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Hobbes's political thought provokes a perennial fascination. It has become particularly prominent in recent years, with the surge of scholarly interest evidenced by a number of monographs in political theory and philosophy. At the same time, there has been a turn in legal scholarship towards political theory in a way that engages recognisably Hobbesian themes, for example the relationship between security and liberty. However, there is surprisingly little engagement with Hobbes's views on legal theory in general and on certain legal topics, despite the fact that Hobbes devoted whole works to legal inquiry and gave law a prominent role in his works focused on politics. This volume seeks to remedy this gap by providing the first collection of specially commissioned essays devoted to Hobbes and the law.

Changing The Subject

Author: Naomi Miller
Publisher: University Press of Kentucky
ISBN: 0813158842
Format: PDF, ePub, Mobi
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Lady Mary Wroth (c. 1587-1653) wrote the first sonnet sequence in English by a woman, one of the first plays by a woman, and the first published work of fiction by an Englishwoman. Yet, despite her status as a member of the distinguished Sidney family, Wroth met with disgrace at court for her authorship of a prose romance, which was adjudged an inappropriate endeavor for a woman and was forcibly withdrawn from publication. Only recently has recognition of Wroth's historical and literary importance been signaled by the publication of the first modern edition of her romance, The Countess of Mountgomeries Urania. Naomi Miller offers an illuminating study of this significant early modern woman writer. Using multiple critical/theoretical perspectives, including French feminism, new historicism, and cultural materialism, she examines gender in Wroth's time. Moving beyond the emphasis on victimization that shaped many previous studies, she considers the range of strategies devised by women writers of the period to establish voices for themselves. Where previous critics have viewed Wroth primarily in relation to her male literary predecessors in the Sidney family, Miller explores Wroth's engagement with a variety of discourses, reading her in relation to a broad range of English and continental authors, both male and female, from Sidney, Spenser, and Shakespeare to Aemilia Lanier, Elizabeth Cary, and Marguerite de Navarre. She also contextualizes Wroth's writing in relation to a variety of nonliterary texts of the period, both political and domestic. Thanks to Miller's sensitive readings, Wroth's writings provide a lens through which to view gender relations in the early modern period.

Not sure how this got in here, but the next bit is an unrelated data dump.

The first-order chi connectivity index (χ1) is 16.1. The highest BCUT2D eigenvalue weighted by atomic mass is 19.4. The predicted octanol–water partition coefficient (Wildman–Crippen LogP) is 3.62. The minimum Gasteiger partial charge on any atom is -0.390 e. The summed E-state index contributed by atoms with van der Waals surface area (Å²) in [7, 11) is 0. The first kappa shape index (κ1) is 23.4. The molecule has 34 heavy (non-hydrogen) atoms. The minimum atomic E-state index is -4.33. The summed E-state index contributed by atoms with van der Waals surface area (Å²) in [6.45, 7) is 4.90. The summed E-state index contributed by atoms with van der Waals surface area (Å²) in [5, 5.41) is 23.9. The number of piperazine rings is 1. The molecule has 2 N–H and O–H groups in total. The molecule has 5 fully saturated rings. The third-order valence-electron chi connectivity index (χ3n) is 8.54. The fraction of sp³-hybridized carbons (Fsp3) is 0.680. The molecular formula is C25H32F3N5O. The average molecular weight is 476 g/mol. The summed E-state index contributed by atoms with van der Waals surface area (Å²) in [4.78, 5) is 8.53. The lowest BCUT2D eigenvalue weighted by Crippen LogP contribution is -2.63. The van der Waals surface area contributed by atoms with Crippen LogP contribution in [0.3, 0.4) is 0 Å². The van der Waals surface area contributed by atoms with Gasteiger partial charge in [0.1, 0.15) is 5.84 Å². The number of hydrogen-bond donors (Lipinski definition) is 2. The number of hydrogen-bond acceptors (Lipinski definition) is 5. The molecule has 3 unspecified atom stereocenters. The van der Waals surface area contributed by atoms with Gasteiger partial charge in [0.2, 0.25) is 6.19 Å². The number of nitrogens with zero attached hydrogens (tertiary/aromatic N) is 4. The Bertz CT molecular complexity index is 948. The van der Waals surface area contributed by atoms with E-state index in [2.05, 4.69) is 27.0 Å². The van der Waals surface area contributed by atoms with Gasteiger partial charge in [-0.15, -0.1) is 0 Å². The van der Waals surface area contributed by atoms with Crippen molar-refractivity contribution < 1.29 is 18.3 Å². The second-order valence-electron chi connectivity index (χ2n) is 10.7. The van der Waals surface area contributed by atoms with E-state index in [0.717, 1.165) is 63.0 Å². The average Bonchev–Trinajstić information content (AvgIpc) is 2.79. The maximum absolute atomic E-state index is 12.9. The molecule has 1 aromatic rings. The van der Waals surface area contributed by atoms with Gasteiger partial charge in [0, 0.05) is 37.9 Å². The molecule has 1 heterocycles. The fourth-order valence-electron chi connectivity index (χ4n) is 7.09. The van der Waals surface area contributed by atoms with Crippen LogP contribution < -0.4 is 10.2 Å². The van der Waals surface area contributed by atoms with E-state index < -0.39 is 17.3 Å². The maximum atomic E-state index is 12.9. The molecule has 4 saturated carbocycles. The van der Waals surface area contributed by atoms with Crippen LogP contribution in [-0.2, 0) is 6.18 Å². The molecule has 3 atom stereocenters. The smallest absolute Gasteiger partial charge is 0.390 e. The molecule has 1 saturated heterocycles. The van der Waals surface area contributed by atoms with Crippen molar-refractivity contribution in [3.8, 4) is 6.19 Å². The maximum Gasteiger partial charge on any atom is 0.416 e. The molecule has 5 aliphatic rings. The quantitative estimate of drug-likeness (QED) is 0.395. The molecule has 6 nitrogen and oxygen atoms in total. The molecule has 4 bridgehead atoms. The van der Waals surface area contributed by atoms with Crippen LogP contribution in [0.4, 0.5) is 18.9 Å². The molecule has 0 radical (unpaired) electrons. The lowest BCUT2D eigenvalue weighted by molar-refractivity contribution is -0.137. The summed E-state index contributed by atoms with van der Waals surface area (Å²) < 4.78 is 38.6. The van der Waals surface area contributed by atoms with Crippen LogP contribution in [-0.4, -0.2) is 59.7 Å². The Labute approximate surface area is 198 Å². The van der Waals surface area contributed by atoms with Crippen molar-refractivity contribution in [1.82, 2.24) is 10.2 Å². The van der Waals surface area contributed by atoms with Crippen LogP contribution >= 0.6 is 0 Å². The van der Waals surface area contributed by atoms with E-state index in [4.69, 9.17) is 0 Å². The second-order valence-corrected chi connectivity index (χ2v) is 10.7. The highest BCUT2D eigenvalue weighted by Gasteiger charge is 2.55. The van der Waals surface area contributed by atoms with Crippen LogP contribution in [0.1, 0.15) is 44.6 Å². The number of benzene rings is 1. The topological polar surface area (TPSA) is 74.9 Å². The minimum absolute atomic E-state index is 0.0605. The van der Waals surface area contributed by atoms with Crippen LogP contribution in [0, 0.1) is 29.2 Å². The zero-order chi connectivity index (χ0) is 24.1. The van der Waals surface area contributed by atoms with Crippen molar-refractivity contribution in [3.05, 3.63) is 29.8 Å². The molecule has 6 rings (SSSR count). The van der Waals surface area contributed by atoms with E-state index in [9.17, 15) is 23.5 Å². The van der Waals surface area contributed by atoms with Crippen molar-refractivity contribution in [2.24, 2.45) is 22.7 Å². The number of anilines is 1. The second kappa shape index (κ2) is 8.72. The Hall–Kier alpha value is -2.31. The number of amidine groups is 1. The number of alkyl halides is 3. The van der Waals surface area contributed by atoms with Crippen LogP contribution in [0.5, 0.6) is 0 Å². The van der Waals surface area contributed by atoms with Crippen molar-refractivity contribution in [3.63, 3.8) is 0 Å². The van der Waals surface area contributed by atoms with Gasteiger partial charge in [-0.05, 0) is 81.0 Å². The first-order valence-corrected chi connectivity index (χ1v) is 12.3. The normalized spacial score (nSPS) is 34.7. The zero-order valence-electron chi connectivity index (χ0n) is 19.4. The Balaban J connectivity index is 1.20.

Frameworks of Power

Author: Stewart Clegg
Publisher: SAGE
ISBN: 9780803981614
Format: PDF, ePub, Mobi
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This textbook provides a coherent and comprehensive account of the different frameworks for understanding power which have been advanced within the social sciences. Though looking back to the classical literature on power with special emphasis on Machiavelli and Hobbes, the book concentrates on the modern analysis of power - from both British and American social and political theorists, and from German Critical Theory and French theorists such as Foucault - and develops upon its theory and its application. Not only does the book provide an overview of the various frameworks of power advanced by these and other influential thinkers, but it also develops a new synthesis based on important work in both the sociology of science